How Are Dysautonomias Diagnosed?



If you have a chronic illness, then you’re likely familiar with the fatigue you just can’t shake. — Katie Willard Virant MSW, JD, LCSW

Dysautonomia is the name used to describe a number of disorders where the nervous system no longer works the way it should. The problems associated with these disorders can range from relatively minor to very severe and in the worst cases can even result in early death.  Dysautonomia disorders can have a huge impact on your daily life which makes it difficult to complete everyday tasks. This can be made even worse by the fact that dysautonomia disorders are often overlooked or misdiagnosed. Unfortunately, without a correct diagnosis, you cannot possibly treat the disorder. This can even have dire consequences. This short article will take you through some of the warning signs for dysautonomias and explain how these disorders can be diagnosed.

Warning signs




As dysautonomia conditions are a range of disorders opposed to one specific disorder, the warning signs for each one can differ depending on the type of dysautonomia it is (head over to our other page [What are the different types of dysautonomias?] for further information on this). Despite this, there are still some symptoms that are commonly experienced across dysautonomia disorders.

These include:

  • Problems with breathing (when it is difficult to breathe, or you often feel short of breath).
  • Feeling dizzy or lightheaded.
  • Feeling sick or problems with digestion.
  • Unexplained tiredness.
  • Feeling confused or experiencing difficulty concentrating.
  • Tightness in the chest or strange/irregular heartbeat.
  • Problems standing still.

If you find that you are consistently experiencing one or a number of these symptoms it may be time to visit your doctor.

It can be trying for people who are ill when friends and family encourage patients to feel happy or optimistic. — Tamara McClintock Greenberg Psy.D.

How will the doctor diagnose a dysautonomia disorder?




The first thing to consider when seeking a diagnosis is that there are a number of other medical and even psychological problems that can cause the symptoms above. This can make it quite difficult to diagnose dysautonomia because the doctor will have to “rule out” these causes before they are able to consider a diagnosis of dysautonomia. The other thing to consider is that because dysautonomia disorders are inherently difficult to diagnose, they can be missed by the doctor or may even be misdiagnosed as something else.

This is why it is important to talk to your doctor. If you and your doctor have met a dead end and you feel that you may be in fact suffering from a dysautonomia disorder, then it doesn’t hurt to talk to the doctor about this. If they don’t take your concerns seriously, don’t be afraid to try another doctor. This doesn’t mean that you would disregard every diagnosis a doctor gives you that you don’t agree with. There is a reason as to why they completed countless years of study and examinations. But you do need to feel comfortable with your healthcare provider as though they are taking you seriously. If you don’t feel this way with your doctor, don’t be afraid to seek out another opinion.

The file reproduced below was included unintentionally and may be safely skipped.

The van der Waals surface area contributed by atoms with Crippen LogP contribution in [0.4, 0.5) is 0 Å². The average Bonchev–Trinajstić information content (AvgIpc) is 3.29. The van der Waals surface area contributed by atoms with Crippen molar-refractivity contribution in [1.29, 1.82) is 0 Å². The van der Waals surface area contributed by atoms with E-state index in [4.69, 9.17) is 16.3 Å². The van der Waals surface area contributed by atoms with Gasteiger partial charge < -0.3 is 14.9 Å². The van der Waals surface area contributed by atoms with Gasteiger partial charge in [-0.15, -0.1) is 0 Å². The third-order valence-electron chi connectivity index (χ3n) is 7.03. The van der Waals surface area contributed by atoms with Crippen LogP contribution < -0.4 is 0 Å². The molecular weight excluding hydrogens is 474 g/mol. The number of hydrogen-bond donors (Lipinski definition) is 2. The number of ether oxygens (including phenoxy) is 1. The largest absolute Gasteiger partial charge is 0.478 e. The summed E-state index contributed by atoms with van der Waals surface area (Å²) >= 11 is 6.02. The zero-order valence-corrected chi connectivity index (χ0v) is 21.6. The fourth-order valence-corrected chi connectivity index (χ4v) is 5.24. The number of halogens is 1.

There are two outcomes that can occur from suggesting to your doctor that you might be experiencing a dysautonomia disorder:

  • You may be wrong…. If this is the case, the doctor will simply be able to rule it out. Make sure you understand how and why they are ruling it out. However, you have to ensure they have taken your concerns seriously.

The more unpredictable your pain, the more challenging it is. — Deborah Barrett Ph.D., LCSW

  • The doctor may feel that you are on the right track and that further investigation is required. From here, they will generally refer you to a specialist. The type of specialist you are referred to will normally depend on the symptom that is the most troublesome or the most frequent. For example, if the most difficult aspect is a tightness in your chest, they are likely to refer you to a cardiologist. In this process, the doctor will give you a medical diagnosis that describes the particular symptom you are experiencing (such as “inappropriate sinus tachycardia“, for problems with your heartbeat). This is what the specialist will investigate. The specialist will then work through a number of tests and clinical examinations to rule out other causes. Eventually, the specialist will lead to a diagnosis or discovery that it is caused by something other than a dysautonomic disorder.

Both of these outcomes are helpful as they move you towards finding out what is truly wrong. With this information, you can plan and implement treatment. Head over to our other page on treatments {how are dysautonomias treated?} for further information on this.

For more information on the diagnosis of dysautonomia and what to look out for, please see the links below.